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The First Class From Dell Medical School Gets Ready To Graduate In The Midst Of A Pandemic

Ava Karimi is one of 50 students who will graduate from UT's Dell Medical School on May 21.
Jorge Sanhueza-Lyon
Ava Karimi is one of 50 students who will graduate from UT's Dell Medical School on May 21.

Ava Karimi wanted to study medicine for as long as she can remember. But while growing up in Iran, she couldn’t because of her religion. 

“I actually couldn’t go to university,” she said. “It was basically more like a dream than a reality.” 

When she was 18, her family moved to Dallas and that dream became more tangible. Karimi started volunteering at hospitals and the more she did, she says, the more it felt like a calling. She began looking into different schools and ultimately chose UT’s Dell Medical School – becoming one of the 50 students in its inaugural class. She says it was a privilege to be a part of this first group of med students, who are set to graduate May 21.

“Thinking about it, I get very emotional,” Karimi said. “I remember the first day that we all came to our medical school, we were basically the first 50 people just walking around and we felt like we owned school – like it’s our school.”

Then came four long – exhausting – years. But, she says, one thing kept her going.

“I’d imagine myself at my graduation – thinking about this milestone to celebrate the completion of all these years of learning,” she said. “Thinking about embarking on that new chapter as a physician.” 

Karimi was so close; graduation was only a couple months away when the COVID-19 pandemic hit. 

“Now, it’s like a new reality,” she said. “It’s completely different than what I ever imagined.” 

'A Shock To The System'

Dell Med has been in the making for more than a decade. Its timeline is filled with many milestones: There’s the day Travis County voters agreed to raise taxes to pay for the school. The day the teaching hospital opened. The day the school earned full accreditation. 

Dr. Beth Nelson, the associate dean of undergraduate medical education, was there through it all.

“We were all really seeing [graduation] as the goal post that we were going to run across in concert with the students,” she said. “There was a lot of anticipation and excitement. Then, obviously, COVID-19 hit and all things changed in almost a heartbeat.”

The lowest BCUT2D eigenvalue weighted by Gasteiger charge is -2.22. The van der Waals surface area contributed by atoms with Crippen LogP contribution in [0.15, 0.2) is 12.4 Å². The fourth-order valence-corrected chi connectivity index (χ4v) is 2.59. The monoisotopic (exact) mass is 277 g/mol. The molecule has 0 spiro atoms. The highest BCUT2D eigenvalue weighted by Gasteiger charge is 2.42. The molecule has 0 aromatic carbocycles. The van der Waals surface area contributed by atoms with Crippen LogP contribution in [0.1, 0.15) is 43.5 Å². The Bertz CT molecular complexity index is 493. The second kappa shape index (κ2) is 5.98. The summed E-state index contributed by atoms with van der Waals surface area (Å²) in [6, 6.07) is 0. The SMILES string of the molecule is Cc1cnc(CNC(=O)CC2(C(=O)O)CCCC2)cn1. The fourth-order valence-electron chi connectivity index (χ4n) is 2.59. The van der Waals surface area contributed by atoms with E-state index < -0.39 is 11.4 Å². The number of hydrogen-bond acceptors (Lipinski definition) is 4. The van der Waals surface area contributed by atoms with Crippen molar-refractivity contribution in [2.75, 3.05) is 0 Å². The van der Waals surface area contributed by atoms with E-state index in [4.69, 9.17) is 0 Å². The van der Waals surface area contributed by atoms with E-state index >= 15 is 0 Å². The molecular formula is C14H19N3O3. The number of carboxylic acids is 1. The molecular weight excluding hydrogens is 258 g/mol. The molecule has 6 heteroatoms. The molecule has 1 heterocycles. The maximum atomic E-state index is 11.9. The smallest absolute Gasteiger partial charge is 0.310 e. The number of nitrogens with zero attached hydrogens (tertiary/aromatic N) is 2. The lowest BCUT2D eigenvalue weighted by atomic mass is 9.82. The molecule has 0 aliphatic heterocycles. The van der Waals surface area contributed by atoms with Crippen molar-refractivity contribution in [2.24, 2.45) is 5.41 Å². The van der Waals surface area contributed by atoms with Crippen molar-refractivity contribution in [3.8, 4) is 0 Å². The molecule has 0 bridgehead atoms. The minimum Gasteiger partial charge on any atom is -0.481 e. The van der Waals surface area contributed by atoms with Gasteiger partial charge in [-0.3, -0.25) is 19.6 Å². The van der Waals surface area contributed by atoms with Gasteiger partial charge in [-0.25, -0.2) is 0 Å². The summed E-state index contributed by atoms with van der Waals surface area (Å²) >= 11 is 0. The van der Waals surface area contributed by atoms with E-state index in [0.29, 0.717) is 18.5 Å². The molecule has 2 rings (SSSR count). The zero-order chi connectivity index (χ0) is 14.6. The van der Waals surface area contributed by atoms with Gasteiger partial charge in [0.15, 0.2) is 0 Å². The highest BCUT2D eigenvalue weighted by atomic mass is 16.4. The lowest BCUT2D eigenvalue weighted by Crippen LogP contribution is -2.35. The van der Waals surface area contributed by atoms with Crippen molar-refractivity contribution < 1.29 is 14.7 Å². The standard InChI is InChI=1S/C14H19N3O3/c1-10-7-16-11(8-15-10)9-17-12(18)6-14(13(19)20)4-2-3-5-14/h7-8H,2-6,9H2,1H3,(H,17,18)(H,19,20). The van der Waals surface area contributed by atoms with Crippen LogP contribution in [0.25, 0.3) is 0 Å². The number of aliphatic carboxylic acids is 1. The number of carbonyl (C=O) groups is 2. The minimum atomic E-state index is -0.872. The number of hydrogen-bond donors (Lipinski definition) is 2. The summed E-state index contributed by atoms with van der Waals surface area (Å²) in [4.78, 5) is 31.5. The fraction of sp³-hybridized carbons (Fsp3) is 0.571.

"We were all really seeing [graduation] as the goal post that we were going to run across in concert with the students. ... Then, obviously, COVID-19 hit and all things changed in almost a heartbeat."

She says Dell Med had been monitoring and observing the coronavirus at a distance when it first popped up in Wuhan, China.  

“Frankly, even those of us in health care [did not understand] what it would mean when it hit our front door,” she said.

In early March, Dell Med began putting plans in motion, just in case it had to move students to virtual learning. But reality hit much faster than expected. On March 13, the day before spring break, UT Austin officials announced they were going to shut down the campus and told Dell Med to do the same. Nelson says the news sparked a lot of confusion about what to do and where to go. 

“Students had already gone into the hospital for their clinical rotations that day – then they were being called and told ‘everyone must go home,’” she said. “That was quite a shock to the system.” 

Medical students must complete hands-on, clinical work to graduate. This means they rotate through different areas of a hospital, such as surgery, pediatrics and OB-GYN units. But the Association of American Medical Colleges recommended all students be pulled from these clinical rotations because of safety concerns. Hospitals were struggling to get enough personal protective equipment for doctors, let alone med students.